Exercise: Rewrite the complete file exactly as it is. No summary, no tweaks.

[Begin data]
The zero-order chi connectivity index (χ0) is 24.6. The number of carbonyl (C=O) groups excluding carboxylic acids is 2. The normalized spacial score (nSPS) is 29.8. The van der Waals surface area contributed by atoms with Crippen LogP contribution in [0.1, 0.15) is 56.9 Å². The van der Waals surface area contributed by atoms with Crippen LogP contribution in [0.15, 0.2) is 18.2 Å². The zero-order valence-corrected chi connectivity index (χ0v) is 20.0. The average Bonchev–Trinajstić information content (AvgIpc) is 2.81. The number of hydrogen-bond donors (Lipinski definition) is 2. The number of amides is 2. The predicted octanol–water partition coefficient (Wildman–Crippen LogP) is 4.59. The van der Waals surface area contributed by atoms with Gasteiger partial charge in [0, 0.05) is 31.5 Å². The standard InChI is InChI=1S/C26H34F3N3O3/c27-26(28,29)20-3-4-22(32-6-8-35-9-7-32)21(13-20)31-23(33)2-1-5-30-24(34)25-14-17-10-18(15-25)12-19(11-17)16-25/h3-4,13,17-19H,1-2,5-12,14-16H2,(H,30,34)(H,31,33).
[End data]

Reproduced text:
The zero-order chi connectivity index (χ0) is 24.6. The number of carbonyl (C=O) groups excluding carboxylic acids is 2. The normalized spacial score (nSPS) is 29.8. The van der Waals surface area contributed by atoms with Crippen LogP contribution in [0.1, 0.15) is 56.9 Å². The van der Waals surface area contributed by atoms with Crippen LogP contribution in [0.15, 0.2) is 18.2 Å². The zero-order valence-corrected chi connectivity index (χ0v) is 20.0. The average Bonchev–Trinajstić information content (AvgIpc) is 2.81. The number of hydrogen-bond donors (Lipinski definition) is 2. The number of amides is 2. The predicted octanol–water partition coefficient (Wildman–Crippen LogP) is 4.59. The van der Waals surface area contributed by atoms with Gasteiger partial charge in [0, 0.05) is 31.5 Å². The standard InChI is InChI=1S/C26H34F3N3O3/c27-26(28,29)20-3-4-22(32-6-8-35-9-7-32)21(13-20)31-23(33)2-1-5-30-24(34)25-14-17-10-18(15-25)12-19(11-17)16-25/h3-4,13,17-19H,1-2,5-12,14-16H2,(H,30,34)(H,31,33).